From Debt Do You Part

Aleas Hammett and her husband, David, are beginning the long, hard process of eliminating the debt that clouds their future

The September 11 tragedy and subsequent declaration of war by President George W. Bush affected many American families. For Aleas and David Hammett of Upper Marlboro, Maryland, it meant that they had to be ready to serve their country at a moment’s notice. David, 40, a full-time master sergeant in the Air Force, received a “call for duty” in September (which meant he had to be ready within 24 hours); and Aleas, 34, a petty officer second class in the Navy Reserves, was on standby (as of press time).

Married seven years, the Hammetts accumulated $70,000 in debt, then arranged a debt-consolidation loan through Navy Federal Credit Union. This way they would have one payment instead of separately dealing with two car notes and school loans (Aleas completed three years of college). The couple pays $800 a month on the $70,000 Navy Federal Credit Union loan at 12.75% interest. Aleas explains that much of the debt accrued came from spending on “things that we really didn’t need to have–more wants than anything else.”

Like most parents, the couple is concerned about the physical safety as well as the financial well-being of their children. The couple has two sons, Julian, 7, and Alexander, 2. (David also has three boys from a previous marriage: David Jr., 22, Maurice, 16, and Brandon, 12.) The Hammetts are also trying to secure their own financial future.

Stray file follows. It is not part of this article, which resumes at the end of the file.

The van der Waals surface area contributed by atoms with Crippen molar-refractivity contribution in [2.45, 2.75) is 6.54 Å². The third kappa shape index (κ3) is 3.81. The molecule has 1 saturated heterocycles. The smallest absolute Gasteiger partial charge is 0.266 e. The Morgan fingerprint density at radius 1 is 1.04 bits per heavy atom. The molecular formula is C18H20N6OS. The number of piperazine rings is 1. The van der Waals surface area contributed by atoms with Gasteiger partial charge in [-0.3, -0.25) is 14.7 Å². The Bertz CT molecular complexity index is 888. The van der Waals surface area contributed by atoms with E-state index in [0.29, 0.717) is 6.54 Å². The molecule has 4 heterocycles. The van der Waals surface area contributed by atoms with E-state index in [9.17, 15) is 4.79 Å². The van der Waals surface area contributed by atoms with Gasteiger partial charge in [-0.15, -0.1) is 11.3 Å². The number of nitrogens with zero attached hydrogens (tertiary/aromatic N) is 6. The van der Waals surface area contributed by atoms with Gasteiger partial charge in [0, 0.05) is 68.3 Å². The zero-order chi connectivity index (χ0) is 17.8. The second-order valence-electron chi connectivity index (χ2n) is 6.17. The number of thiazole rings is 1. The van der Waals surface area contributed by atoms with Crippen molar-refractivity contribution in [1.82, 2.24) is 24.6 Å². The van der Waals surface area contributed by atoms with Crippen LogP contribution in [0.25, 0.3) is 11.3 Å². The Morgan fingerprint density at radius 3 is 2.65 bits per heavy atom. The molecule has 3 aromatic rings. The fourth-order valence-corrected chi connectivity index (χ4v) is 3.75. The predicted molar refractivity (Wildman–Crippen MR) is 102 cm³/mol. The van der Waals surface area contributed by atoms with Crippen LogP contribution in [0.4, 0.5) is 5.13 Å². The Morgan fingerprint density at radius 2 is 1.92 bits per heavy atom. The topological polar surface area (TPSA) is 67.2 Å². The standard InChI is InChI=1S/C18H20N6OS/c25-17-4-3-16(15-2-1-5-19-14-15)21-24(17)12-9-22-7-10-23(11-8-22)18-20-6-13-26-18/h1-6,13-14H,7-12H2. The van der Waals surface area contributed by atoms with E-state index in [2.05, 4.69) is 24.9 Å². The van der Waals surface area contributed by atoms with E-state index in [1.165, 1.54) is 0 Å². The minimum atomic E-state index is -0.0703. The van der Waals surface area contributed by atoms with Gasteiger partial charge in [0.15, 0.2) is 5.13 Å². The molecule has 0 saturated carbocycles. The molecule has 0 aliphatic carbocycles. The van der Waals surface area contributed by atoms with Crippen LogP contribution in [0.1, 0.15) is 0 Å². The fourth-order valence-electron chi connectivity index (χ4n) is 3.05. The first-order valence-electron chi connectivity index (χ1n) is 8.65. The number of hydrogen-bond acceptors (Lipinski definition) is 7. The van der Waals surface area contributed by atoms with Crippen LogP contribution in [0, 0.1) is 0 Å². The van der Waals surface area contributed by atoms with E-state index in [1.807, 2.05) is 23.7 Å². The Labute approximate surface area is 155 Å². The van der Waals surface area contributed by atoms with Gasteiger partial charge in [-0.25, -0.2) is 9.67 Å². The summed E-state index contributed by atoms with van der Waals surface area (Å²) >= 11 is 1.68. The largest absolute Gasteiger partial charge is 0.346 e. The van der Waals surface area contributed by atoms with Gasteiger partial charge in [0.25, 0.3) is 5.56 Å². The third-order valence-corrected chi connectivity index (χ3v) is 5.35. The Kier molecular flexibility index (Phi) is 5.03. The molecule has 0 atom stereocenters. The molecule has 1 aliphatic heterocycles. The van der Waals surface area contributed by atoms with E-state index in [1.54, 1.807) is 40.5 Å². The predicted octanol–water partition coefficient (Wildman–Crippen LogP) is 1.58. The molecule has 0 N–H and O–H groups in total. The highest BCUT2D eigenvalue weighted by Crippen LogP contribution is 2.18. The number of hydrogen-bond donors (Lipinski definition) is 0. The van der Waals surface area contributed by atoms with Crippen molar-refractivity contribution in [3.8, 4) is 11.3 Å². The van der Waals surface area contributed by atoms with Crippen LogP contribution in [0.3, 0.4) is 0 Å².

“We are your typical American family living from paycheck to paycheck,” says Aleas. “We are trying to move in the direction of getting this debt from under us so that we can start to invest more money.”

Aleas has been in the service for 12 years, and David a little more than 20 years. Their combined household income is $108,000, which includes base pay with basic allowances and Aleas’ full-time job with Navy Federal Credit Union. The couple has minimal investment capital, about $400 in IRAs, $3,000 in bonds, and $6,000 in her 401(k) plan. (She also belongs to an investment club; her share of the pot equals $4,000.)

“Growing up, my parents taught me the importance of paying your bills on time, but not the significance of investing and paying yourself first,” says Aleas. “Now I am thinking about generational wealth. I want to teach my children to invest.”

THE ADVICE
The Hammetts have a monthly net income of $5,500 and about $5,300 in household expenses, monthly child support payments, private school tuition, and daycare. The couple’s biggest challenge is reducing their debt so that they will have more to contribute on a regular basis to their savings and investments. BLACK ENTERPRISE had the couple consult with Walt Clark, president and CEO of Clark Capital Investments in Columbia, Maryland. Here are his recommendations based on current market conditions and the couple’s financial objectives and time horizon.

REFINANCE THE MORTGAGE
The Hammetts purchased their home in June 2001; they have no appreciation in the house. With the recent decline in interest rates, they should refinance their current 7% fixed rate on the 30-year $187,000 loan to 5.75%.

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